Serafina's Promise

Serafina's Promise

5.0 4
by Ann E. Burg

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NAACP Image Award winner and ALA Notable, this luminous, celebrated novel in verse is now in paperback.

Serafina made a secret promise to go to school and learn to read so she can become a doctor with her best friend, Julie Marie.

But following her dream isn't easy-
endless chores, little money and stomach-rumbling hunger all test her resolve.

When an


NAACP Image Award winner and ALA Notable, this luminous, celebrated novel in verse is now in paperback.

Serafina made a secret promise to go to school and learn to read so she can become a doctor with her best friend, Julie Marie.

But following her dream isn't easy-
endless chores, little money and stomach-rumbling hunger all test her resolve.

When an earthquake hits and separates Serafina from friends and family,
she encounters her biggest test of all.

Serafina made a secret promise.
Will she survive to keep it?

Editorial Reviews

Publishers Weekly
Burg follows her debut, All the Broken Pieces, with this quieter yet compelling novel in verse about sensitive, ambitious 11-year-old Serafina, who lives in poverty in rural Haiti with her cheerful, compassionate father; hardworking, tightlipped mother; and wise grandmother, Gogo. Mourning the recent death of her baby brother while anxiously awaiting the birth of a new sibling, Serafina tries to please and help her family. Inspired by the female doctor who tended to her brother, she harbors a longing to attend school: “In the quiet,/ my own heart beat/ its unspoken secret./ I promised myself/ that one day/ I would be a real doctor.” Burg’s understated free verse—liberally sprinkled with Haitian Creole phrases—gains power as Serafina’s family is displaced by a flood, which is cruelly followed by the 2010 earthquake; the author skillfully weaves in information about the country’s traumatic history in a way that makes it personally significant to Serafina. While Serafina’s circumstances differ dramatically from those of most readers, her conflicting emotions about family dynamics and friendship, and her struggle to assert her aspirations, will resonate with many. Ages 10–14. Agent: Jodi Reamer, Writers House. (Oct.)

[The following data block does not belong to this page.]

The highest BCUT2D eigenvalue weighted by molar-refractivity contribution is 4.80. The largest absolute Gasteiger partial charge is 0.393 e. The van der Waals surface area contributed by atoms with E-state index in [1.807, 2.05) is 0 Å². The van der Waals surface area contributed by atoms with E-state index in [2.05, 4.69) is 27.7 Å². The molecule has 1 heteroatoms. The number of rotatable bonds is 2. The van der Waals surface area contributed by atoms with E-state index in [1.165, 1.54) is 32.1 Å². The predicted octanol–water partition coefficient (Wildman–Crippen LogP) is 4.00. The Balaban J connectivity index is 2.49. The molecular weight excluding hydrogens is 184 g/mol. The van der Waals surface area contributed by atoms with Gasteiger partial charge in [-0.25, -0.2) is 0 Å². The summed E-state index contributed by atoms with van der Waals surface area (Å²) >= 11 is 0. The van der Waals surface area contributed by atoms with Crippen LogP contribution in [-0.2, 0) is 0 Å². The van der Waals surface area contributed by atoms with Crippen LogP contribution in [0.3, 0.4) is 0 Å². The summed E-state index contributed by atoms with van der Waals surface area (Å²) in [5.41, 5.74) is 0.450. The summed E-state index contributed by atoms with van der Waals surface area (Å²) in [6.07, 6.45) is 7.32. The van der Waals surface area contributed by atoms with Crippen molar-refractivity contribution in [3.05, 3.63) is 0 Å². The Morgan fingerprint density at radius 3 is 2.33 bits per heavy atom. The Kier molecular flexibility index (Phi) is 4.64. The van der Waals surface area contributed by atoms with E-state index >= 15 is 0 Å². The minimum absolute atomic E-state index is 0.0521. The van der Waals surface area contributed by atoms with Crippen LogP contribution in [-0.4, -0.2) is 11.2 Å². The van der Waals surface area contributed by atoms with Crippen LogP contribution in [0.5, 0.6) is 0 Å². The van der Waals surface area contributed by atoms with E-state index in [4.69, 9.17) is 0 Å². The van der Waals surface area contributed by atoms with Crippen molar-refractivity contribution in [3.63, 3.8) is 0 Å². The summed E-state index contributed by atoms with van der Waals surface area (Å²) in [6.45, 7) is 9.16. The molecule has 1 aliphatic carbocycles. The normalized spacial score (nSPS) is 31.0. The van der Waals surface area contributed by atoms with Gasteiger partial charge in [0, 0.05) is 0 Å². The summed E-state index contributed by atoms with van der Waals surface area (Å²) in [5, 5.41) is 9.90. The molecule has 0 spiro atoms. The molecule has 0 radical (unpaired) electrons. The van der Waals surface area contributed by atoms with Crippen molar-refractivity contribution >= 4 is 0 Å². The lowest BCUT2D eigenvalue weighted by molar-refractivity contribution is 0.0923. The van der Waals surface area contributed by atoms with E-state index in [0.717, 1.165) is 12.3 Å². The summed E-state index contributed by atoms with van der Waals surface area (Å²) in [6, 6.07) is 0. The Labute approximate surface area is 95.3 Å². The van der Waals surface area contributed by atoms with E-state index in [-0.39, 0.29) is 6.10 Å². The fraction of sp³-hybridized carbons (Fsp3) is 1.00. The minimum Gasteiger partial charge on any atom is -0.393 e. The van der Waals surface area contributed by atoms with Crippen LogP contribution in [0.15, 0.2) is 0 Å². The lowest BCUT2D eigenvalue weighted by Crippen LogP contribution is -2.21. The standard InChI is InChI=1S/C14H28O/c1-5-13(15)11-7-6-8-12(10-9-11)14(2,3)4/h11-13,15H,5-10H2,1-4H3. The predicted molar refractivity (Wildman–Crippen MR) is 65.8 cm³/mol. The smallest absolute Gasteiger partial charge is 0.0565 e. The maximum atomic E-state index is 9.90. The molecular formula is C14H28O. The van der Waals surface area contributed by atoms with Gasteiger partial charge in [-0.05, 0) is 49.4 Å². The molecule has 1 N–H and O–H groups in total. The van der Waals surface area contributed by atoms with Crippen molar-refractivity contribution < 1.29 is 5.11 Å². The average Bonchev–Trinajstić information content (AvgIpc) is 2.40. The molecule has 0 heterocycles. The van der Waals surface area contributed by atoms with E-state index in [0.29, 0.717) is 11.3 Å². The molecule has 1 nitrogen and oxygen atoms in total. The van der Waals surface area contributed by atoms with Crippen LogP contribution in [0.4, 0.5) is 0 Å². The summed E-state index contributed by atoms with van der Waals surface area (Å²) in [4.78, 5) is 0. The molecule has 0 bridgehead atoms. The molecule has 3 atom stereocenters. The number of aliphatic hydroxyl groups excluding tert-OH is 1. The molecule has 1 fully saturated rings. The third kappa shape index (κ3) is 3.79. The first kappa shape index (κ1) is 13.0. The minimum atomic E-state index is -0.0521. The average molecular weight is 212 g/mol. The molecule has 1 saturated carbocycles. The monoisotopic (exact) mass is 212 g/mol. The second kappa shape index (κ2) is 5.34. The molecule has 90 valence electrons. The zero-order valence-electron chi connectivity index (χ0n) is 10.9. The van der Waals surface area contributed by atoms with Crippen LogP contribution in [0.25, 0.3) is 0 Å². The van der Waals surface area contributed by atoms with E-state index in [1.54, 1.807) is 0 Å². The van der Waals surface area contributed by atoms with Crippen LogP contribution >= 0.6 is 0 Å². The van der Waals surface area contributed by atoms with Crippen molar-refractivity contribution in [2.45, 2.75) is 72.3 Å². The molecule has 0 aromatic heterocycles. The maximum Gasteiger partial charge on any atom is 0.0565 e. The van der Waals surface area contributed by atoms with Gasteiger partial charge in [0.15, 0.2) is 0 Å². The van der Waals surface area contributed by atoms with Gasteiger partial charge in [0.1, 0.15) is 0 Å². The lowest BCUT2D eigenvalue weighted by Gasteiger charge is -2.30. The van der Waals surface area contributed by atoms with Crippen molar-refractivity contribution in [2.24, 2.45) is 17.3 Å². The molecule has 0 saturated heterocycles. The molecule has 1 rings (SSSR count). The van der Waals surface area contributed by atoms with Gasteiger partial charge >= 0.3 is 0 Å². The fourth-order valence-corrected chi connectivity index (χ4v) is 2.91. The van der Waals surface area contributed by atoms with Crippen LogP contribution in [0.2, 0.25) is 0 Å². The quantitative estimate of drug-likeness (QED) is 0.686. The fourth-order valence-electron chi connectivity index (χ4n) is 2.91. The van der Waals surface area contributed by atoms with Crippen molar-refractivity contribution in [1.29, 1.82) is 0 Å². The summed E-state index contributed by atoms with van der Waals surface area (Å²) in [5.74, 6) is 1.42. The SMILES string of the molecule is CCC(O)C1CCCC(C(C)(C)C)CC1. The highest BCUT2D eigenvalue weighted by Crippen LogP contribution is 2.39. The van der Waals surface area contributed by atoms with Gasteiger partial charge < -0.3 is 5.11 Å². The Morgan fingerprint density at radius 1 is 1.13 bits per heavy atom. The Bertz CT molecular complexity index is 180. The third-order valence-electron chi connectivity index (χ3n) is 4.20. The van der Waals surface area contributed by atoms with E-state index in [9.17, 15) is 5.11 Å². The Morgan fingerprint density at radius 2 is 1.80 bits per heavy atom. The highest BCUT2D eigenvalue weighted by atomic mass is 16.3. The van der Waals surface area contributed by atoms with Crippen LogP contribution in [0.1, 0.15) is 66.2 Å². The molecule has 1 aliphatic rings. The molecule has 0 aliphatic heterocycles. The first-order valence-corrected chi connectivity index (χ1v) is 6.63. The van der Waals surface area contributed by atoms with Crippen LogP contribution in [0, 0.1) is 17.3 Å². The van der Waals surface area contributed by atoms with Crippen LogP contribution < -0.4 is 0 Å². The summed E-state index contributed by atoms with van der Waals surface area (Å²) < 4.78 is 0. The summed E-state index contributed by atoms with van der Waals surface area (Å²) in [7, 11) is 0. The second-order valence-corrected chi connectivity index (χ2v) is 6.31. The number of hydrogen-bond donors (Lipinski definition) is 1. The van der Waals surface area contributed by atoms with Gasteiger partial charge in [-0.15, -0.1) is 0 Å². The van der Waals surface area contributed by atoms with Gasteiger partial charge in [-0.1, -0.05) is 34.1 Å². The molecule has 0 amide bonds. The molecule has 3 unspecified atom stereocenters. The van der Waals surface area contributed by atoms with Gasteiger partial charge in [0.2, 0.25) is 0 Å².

VOYA - Courtney M. Krieger
Serafina has a dream. She wants to become a doctor to help people. In order to make her dream come true, she must attend school. In the small, poor Haitian village where she lives, education is a luxury. Like most children, Serafina's family is poor, and it needs her to help work to sustain life. Although school is expensive and it requires time away from her family, Serafina refuses to give up on her dream. First, she must receive the blessing of her Papa to gain courage to seek approval from her Manman. Through hard work and determination, Sarafina learns the importance of overcoming obstacles to obtain her goals. Burg's novel provides the reader with a glimpse into the realistic lives of Haitian children. While many American children are used to education being a right, this novel shows that, for many, it is a privilege. Through the struggles of the main character, readers learn the importance of determination and perseverance. Written in verse, character development and plot lack depth. As a result, advanced readers who enjoy multifaceted characters might find this novel unappealing since it only provides brief information through snippets of dialogue. The author does, however, effectively convey the main points of the story quickly and sufficiently, which might appeal to reluctant readers. The language is simplistic and direct while the plot moves quickly. Because of its overarching themes (poverty, family, and friendship) and diverse setting, it would be a helpful addition to any classroom or library. Reviewer: Courtney M. Krieger